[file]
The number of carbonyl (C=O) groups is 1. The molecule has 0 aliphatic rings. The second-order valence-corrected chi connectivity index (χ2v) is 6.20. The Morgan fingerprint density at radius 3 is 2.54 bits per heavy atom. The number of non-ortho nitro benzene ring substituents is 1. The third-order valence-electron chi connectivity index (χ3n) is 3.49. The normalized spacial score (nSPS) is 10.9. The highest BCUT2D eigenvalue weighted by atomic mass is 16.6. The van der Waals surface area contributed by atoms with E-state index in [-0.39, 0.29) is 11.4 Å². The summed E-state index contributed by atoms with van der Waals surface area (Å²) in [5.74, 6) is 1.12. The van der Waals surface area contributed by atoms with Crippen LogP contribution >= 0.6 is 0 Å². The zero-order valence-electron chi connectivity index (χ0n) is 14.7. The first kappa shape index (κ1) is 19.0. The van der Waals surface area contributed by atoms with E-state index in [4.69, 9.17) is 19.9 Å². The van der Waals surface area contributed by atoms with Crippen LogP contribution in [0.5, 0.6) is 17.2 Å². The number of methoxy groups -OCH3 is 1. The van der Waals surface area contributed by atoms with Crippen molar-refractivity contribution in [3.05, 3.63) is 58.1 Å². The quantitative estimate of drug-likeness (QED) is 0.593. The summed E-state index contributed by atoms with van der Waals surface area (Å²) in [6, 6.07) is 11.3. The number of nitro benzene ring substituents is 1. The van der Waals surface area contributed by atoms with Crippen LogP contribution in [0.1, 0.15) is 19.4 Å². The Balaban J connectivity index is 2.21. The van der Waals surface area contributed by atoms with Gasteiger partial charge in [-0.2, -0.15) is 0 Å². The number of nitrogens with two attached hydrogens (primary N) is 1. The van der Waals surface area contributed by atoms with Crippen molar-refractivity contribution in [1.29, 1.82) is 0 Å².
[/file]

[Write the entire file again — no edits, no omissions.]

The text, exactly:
The number of carbonyl (C=O) groups is 1. The molecule has 0 aliphatic rings. The second-order valence-corrected chi connectivity index (χ2v) is 6.20. The Morgan fingerprint density at radius 3 is 2.54 bits per heavy atom. The number of non-ortho nitro benzene ring substituents is 1. The third-order valence-electron chi connectivity index (χ3n) is 3.49. The normalized spacial score (nSPS) is 10.9. The highest BCUT2D eigenvalue weighted by atomic mass is 16.6. The van der Waals surface area contributed by atoms with E-state index in [-0.39, 0.29) is 11.4 Å². The summed E-state index contributed by atoms with van der Waals surface area (Å²) in [5.74, 6) is 1.12. The van der Waals surface area contributed by atoms with Crippen LogP contribution >= 0.6 is 0 Å². The zero-order valence-electron chi connectivity index (χ0n) is 14.7. The first kappa shape index (κ1) is 19.0. The van der Waals surface area contributed by atoms with E-state index in [4.69, 9.17) is 19.9 Å². The van der Waals surface area contributed by atoms with Crippen LogP contribution in [0.5, 0.6) is 17.2 Å². The number of methoxy groups -OCH3 is 1. The van der Waals surface area contributed by atoms with Crippen molar-refractivity contribution in [3.05, 3.63) is 58.1 Å². The quantitative estimate of drug-likeness (QED) is 0.593. The summed E-state index contributed by atoms with van der Waals surface area (Å²) in [6, 6.07) is 11.3. The number of nitro benzene ring substituents is 1. The van der Waals surface area contributed by atoms with Crippen LogP contribution in [0.1, 0.15) is 19.4 Å². The Balaban J connectivity index is 2.21. The van der Waals surface area contributed by atoms with Gasteiger partial charge in [-0.2, -0.15) is 0 Å². The number of nitrogens with two attached hydrogens (primary N) is 1. The van der Waals surface area contributed by atoms with Crippen molar-refractivity contribution in [1.29, 1.82) is 0 Å².